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LITTLE ROCK, Ark. — A previously unknown fault in eastern Arkansas could trigger a magnitude 7 earthquake with an epicenter near a major natural gas pipeline, a scientist said Wednesday.
Haydar Al-Shukri, the director of the Arkansas Earthquake Center at the University of Arkansas at Little Rock, said the fault is separate from the New Madrid fault
The fault, likely created in the last 5,000 years, sparked at least one magnitude 7 earthquake in its history
. Such temblors cause massive destruction in their wake.
"This is a very, very dangerous (area) at risk of earthquake," Al-Shukri said. "When you talk about (magnitude) 7 and plus, this is going to be a major disaster."
Originally posted by getreadyalready
reply to post by PuterMan
I disagree. Yes, NE Arkansas gets a lot of New Madrid Activity, but the Activity near Searcy lately is very unusual. It is not associated with the other fault, and it is blamed on a newly discovered fault line. Also, the shallowness of the activity means a lot more surface damage if they get a big one.
Fractures are also induced by pumping pressurized fluids down the well bore to fracture the rock unit. These additional fractures enhance the permeability of the Fayetteville Shale and allow more efficient gas production.
It is in one of my original links as well.
Haydar Al-Shukri, director of the Arkansas Earthquake Center at the University of Arkansas at Little Rock, discovered the Marianna Fault after searching for a fault since 2005. The fault line is seven miles long, with 110 metres (360 ft) dimensions. The land above the Marianna Fault is mostly cotton fields, but the presence of fertile soil with stretches of fine sand alerted seismologists to the fault's existence. It is believed that the Marianna Fault has previously experienced an earthquake that would have measured 7.0 on the Richter magnitude scale, and may well do so again. Al-Shukri believes that the fault was created 5,000 years ago.
I'm sure it will be abundantly clear in hindsight!
Haydar Al-Shukri announced the discovery of the Marianna Fault on January 21, 2009. Days later Al-Shukri stated that more funding is required to study the fault, which would include studying if the fault is still active. The lack of seismic equipment in the vicinity is one factor in the need for additional funding.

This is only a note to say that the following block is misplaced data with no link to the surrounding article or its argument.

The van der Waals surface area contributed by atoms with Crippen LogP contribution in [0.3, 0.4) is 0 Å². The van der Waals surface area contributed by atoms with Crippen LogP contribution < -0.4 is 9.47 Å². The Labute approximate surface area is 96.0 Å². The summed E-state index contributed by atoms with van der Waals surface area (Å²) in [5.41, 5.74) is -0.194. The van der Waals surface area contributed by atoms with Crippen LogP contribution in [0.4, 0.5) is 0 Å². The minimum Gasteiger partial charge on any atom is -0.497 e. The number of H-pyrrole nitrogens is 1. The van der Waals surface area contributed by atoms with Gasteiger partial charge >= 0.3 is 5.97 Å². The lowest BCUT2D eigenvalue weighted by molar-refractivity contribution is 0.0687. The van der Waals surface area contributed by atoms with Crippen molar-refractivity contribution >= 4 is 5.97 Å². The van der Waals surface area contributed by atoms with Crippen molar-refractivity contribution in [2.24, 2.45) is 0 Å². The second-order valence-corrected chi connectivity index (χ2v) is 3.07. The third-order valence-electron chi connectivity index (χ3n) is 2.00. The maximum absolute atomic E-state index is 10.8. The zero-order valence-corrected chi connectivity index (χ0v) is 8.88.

A pipe laid by Arkla Energy Resources runs through the area but a spokeswoman for the company would not say if it was the one near the fault's epicentre.
Pictures of Marianna before the Earthquake
Originally posted by starsyren
Fine...I'll say it!
UFO Casebook: The White Manuscript
It's the underground alien base under the Ozarks, one of the entrances to which can be found 5mi underneath Blowing cave in Cushman, AR.
Geez, that was easy....
LITTLE ROCK — Geologists are installing a temporary sensor just west of Searcy to record seismic activity after a series of earthquakes that have rattled the area in recent days.
The U.S. Geological Survey lists nine quakes in White County since Saturday, with the strongest occurring that night about 7 miles northwest of Garner. That quake measured 3.3 on the Richter scale.
The quakes have continued each day since, including a 2.2-magnitude earthquake reported just before 10:30 a.m. Tuesday about 6 miles west of Searcy. More than 100 people have reported feeling the stronger tremors.
Scott Ausbrooks, the geohazards supervisor with the Arkansas Geological Survey, said the temporary earthquake sensor should be online by the end of this week and will record better data should more quakes occur in the same White County region.
"You can equate it to tornado-chasing," Ausbrooks said by phone from the White County site. "You hate to say it but you need more earthquakes to get more data."
He said scientists have found certain earthquakes to have been caused by man-made operations, such as re-injecting fluids in an oil field or emptying a large reservoir. But definitively saying whether a quake was caused by such work is always tough.
"A lot of people think 'oh we're hiding something,'" Blakeman said. "We're not. It's up in the air because it's very hard to figure out correlation. It's not like you drill a well and the next day you get a whole bunch of earthquakes. And in areas like Arkansas that have earthquakes anyway, it's hard to know what's natural and what's not."